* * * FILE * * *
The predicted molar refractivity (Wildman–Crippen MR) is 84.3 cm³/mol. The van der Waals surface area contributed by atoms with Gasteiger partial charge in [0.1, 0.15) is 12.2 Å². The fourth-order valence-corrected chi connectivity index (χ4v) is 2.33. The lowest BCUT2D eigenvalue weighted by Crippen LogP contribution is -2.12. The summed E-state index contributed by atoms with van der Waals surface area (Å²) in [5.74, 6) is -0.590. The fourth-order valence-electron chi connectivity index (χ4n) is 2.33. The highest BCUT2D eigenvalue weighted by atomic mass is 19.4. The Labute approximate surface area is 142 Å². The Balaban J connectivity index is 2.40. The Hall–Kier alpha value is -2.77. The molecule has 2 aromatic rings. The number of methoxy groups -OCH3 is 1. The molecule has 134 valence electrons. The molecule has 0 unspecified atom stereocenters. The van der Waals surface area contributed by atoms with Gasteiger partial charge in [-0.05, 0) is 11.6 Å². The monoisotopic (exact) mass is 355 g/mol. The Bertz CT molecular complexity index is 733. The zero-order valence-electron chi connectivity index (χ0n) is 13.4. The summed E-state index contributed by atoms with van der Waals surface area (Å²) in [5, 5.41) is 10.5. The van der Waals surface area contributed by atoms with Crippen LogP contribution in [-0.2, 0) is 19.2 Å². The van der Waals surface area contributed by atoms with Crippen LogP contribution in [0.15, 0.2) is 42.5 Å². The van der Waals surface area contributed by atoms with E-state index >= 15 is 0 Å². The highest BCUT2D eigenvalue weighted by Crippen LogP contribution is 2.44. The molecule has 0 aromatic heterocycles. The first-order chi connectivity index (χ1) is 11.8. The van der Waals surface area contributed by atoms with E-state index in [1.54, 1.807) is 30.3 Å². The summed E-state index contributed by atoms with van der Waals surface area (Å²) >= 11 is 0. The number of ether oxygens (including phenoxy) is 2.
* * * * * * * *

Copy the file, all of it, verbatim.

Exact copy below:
The predicted molar refractivity (Wildman–Crippen MR) is 84.3 cm³/mol. The van der Waals surface area contributed by atoms with Gasteiger partial charge in [0.1, 0.15) is 12.2 Å². The fourth-order valence-corrected chi connectivity index (χ4v) is 2.33. The lowest BCUT2D eigenvalue weighted by Crippen LogP contribution is -2.12. The summed E-state index contributed by atoms with van der Waals surface area (Å²) in [5.74, 6) is -0.590. The fourth-order valence-electron chi connectivity index (χ4n) is 2.33. The highest BCUT2D eigenvalue weighted by atomic mass is 19.4. The Labute approximate surface area is 142 Å². The Balaban J connectivity index is 2.40. The Hall–Kier alpha value is -2.77. The molecule has 2 aromatic rings. The number of methoxy groups -OCH3 is 1. The molecule has 134 valence electrons. The molecule has 0 unspecified atom stereocenters. The van der Waals surface area contributed by atoms with Gasteiger partial charge in [-0.05, 0) is 11.6 Å². The monoisotopic (exact) mass is 355 g/mol. The Bertz CT molecular complexity index is 733. The zero-order valence-electron chi connectivity index (χ0n) is 13.4. The summed E-state index contributed by atoms with van der Waals surface area (Å²) in [5, 5.41) is 10.5. The van der Waals surface area contributed by atoms with Crippen LogP contribution in [-0.2, 0) is 19.2 Å². The van der Waals surface area contributed by atoms with Crippen LogP contribution in [0.15, 0.2) is 42.5 Å². The van der Waals surface area contributed by atoms with E-state index >= 15 is 0 Å². The highest BCUT2D eigenvalue weighted by Crippen LogP contribution is 2.44. The molecule has 0 aromatic heterocycles. The first-order chi connectivity index (χ1) is 11.8. The van der Waals surface area contributed by atoms with E-state index in [1.54, 1.807) is 30.3 Å². The summed E-state index contributed by atoms with van der Waals surface area (Å²) >= 11 is 0. The number of ether oxygens (including phenoxy) is 2.